Prime Number Theorem
The Prime Number Theorem is one of the most famous theorems in mathematics. It states that the number of primes not exceeding n is asymptotic to , where log(n) is the logarithm of (n) to the base e.
The number of primes not exceeding n is commonly written as π(n), the prime counting function. An asymptotic relationship between a(n) and b(n) is commonly designated as a(n)~b(n). (This does not mean that a(n)-b(n) is small as n increases. It means the ratio of a(n) to b(n) approaches one as n increases.)
The Prime Number Theorem thus states that π(n)~n / log(n) . That is, as n tends to infinity, the relative error between π(n) and n / log(n) tends to zero. This can be expressed using limit notation as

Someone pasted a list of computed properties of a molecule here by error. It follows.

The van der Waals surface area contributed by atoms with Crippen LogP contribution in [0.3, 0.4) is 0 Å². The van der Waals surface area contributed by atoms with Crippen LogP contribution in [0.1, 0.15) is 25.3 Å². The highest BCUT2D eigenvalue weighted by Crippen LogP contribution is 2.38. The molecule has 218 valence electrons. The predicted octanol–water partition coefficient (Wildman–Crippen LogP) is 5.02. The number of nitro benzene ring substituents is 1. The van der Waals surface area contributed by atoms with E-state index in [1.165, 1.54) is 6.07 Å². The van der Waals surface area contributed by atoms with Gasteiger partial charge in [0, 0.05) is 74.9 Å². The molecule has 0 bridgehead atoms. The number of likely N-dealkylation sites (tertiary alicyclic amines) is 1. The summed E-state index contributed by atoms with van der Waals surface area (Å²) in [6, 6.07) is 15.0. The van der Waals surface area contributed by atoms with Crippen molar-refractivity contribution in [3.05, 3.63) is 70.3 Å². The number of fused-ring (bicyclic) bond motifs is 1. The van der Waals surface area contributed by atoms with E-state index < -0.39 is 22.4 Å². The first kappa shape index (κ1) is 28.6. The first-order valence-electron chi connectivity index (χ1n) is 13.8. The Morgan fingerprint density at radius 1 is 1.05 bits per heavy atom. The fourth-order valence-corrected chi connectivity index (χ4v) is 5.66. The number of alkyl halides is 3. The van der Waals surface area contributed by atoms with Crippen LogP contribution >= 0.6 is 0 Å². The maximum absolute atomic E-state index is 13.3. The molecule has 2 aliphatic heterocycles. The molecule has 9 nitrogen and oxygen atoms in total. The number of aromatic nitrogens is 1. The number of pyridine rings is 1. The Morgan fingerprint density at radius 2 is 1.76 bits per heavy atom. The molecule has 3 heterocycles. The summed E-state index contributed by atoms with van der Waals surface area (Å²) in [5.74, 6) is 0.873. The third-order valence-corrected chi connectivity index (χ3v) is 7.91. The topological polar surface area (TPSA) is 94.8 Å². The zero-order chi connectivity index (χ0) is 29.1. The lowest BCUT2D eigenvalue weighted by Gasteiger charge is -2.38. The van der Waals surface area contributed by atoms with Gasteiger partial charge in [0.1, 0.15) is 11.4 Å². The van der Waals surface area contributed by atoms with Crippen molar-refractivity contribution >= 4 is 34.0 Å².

In other words, the limit (as n approaches infinity) of the ratio of pi(n) to n/log(n) is one. Put a third way, n / log(n) is a good approximation for π(n).
Carl Friedrich Gauss conjectured the equivalent statement that π(x) was asymptotic to Li(x) defined as:
In fact, for large x this turns out to be a better approximation than π(x). The size of the error Li(x) − π(x) is closely related to the behavior of the Riemann Zeta function
History of the Theorem
The theorem was first conjectured by Legendre and Gauss (independently) circa 1796. In 1848 and 1850, Chebyshev made significant progress towards proving the theorem using the Riemann zeta function and other non-elementary techniques. His non-elementary proof was completed in 1896 by Hadamard and Charles de la Vallee-Poussin.
The grand culmination of these efforts occurred in 1949 and 1950 when Paul Erdos and Atle Selberg presented an elementary proof of the theorem. This proof earned Selberg the highest prize in math, the Fields Medal.